Sunday saw a return of the “team Sunday cycle”, agreed on Friday evening at the Race Night to be 8.30 starting from Big J’s place. In the end only three of us could make it, so John, Sammy and myself decided on a ‘to Largs and then see how we’re feeling’ outing. The weather was looking promising, and saw 2/3 riders in shorts from the outset. We set off at a steady pace, slipping easily along the roads in our trio-train, with only a small detour due to a closed road near Bishopton altering our route from the norm.
The first incline of the day the up-and-over to Kilmacolm I stuck to John’s wheel, to see if the last few months of training had paid off, and I could now keep up with the “Monsters”. It seems I’ve been doing something right, as we hit the top with me still close on his tail, but Sammy seemed to have dropped back. I took the opportunity to shed my leggings as the sun was making itself felt, while we waited the few moments for Sammy to reach us with a “I’m pacing myself” (this was to be a sign of his experience over mine as you’ll soon see). We forged on down into the village, then out onto the country roads to the next climb into Greenock, with a brief stop to sort a rattling bottle cage on Sammy’s bike. The three of us topped the hill together, then hit the drops for the fast run down into Greenock itself. I hit my personal best top speed on this section, 41.4 mph, so the day was looking good. The road out of Greenock climbs up the Old Largs Road, and soon has a very steep section which used to fill me with dread and required use of the Sharpova technique. But not today, I took it again closely on John’s heels, wise Sammy again taking it at his own pace. A brief halt at the top to chow down a banana, we regrouped and started on the rolling roads before the descent proper, with an increase in the normally traffic-free route due to the main road being closed nearby. This caused us a few minor slow-downs as we pulled in to passing places to allow cars to get by.
We soon made Largs, for a toilet break and a few quick photos. My appeals for a cake stop denied (! don’t these guys understand the Majorca way of cycle training? they’d be telling me next no lunch stop for a beer n cakes…), we made our way to the next big hill of the morning, the Hairy Brae. We headed up in group, me taking a few snaps at the hairpin (Majorca one-handed ascent & camera handling techniques applied) and the climb was soon over. We passed a fellow cyclist near the top, the same chap we’d seen and left behind on the Old Largs Road, his confusion as to how he’d overtook us explained by a ‘toilet stop in Largs’ as I puffed by.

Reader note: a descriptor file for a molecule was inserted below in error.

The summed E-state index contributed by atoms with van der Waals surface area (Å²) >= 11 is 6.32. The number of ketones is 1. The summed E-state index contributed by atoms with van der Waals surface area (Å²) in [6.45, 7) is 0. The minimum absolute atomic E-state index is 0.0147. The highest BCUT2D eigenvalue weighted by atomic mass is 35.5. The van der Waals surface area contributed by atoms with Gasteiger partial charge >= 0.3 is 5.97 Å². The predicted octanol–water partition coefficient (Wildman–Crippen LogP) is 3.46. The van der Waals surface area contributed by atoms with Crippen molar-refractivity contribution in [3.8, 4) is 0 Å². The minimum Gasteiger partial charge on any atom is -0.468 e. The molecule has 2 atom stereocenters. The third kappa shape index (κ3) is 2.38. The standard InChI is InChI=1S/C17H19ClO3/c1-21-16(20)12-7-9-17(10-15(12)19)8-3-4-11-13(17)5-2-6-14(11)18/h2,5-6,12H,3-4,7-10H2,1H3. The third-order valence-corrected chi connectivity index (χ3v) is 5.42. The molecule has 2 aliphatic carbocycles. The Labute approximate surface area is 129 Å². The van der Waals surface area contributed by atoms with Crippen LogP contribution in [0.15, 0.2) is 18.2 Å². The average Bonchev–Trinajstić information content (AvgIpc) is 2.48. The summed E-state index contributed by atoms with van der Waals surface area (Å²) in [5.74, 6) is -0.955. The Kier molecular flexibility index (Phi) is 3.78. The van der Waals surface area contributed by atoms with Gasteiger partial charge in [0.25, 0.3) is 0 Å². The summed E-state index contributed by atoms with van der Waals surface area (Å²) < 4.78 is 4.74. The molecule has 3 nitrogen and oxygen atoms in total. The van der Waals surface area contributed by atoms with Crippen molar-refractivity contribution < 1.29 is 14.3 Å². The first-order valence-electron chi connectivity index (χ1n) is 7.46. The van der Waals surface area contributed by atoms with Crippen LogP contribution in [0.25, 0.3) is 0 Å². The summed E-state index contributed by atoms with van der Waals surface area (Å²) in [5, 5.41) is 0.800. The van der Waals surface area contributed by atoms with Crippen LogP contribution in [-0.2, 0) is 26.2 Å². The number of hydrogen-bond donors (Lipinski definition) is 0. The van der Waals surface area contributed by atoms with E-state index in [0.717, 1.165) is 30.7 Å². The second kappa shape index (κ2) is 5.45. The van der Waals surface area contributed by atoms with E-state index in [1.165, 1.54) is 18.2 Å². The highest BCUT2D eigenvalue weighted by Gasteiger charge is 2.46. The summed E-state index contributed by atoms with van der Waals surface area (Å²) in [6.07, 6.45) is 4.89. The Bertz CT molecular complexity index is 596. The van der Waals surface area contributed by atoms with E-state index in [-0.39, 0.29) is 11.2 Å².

Everyone was feeling fit, so the “normal” Largs loop back home direct to Lochwinnoch was to be extended – extra mileage taking the form of a loop to Dalry then Stewarton, Dunlop and Lugton. At this point, my Garmin started to misbehave as we swept downhill to Dalry, reading 5mph as we belted downhill. I pulled over to restart it in the hope this fixed things, with Sammy suggesting I kill off the cadence/speed sensor which could be askew from the various bumps and potholes of the day. A second stop after a restart and this advice was followed, so there may be some oddities in my Garmin output for the day. This was the least of my worries, as around the 50 mile mark I was starting to suffer from my ambitious climbs earlier in the day. With no cake stop to off-set my energy sapping exertions, I was beginning to struggle to keep up with Sammy and John. I began to eat everything in my pockets and feed bag, sloshing down snack bars with my lucozade, but was still having a tough time keeping the pace on the inclines. I dropped back as we approached Auchentiber, one short climb resulting in me losing touch with the others. A mile or two on they waited for me. “Its definately cake o’clock now!” I cried, but to no avail, an energy gel my only solace as we moved on towards Stewarton. I was familiar with parts of this route, having done a 45 mile loop this way a few weeks ago. As we approached Lugton, my spirits were lifted – “there’s a place that does a mean roll and sausage near here!” but sadly we turned away from the chance of some greasy sustenance on the Neilston road, instead heading the other direction, on toward Beith.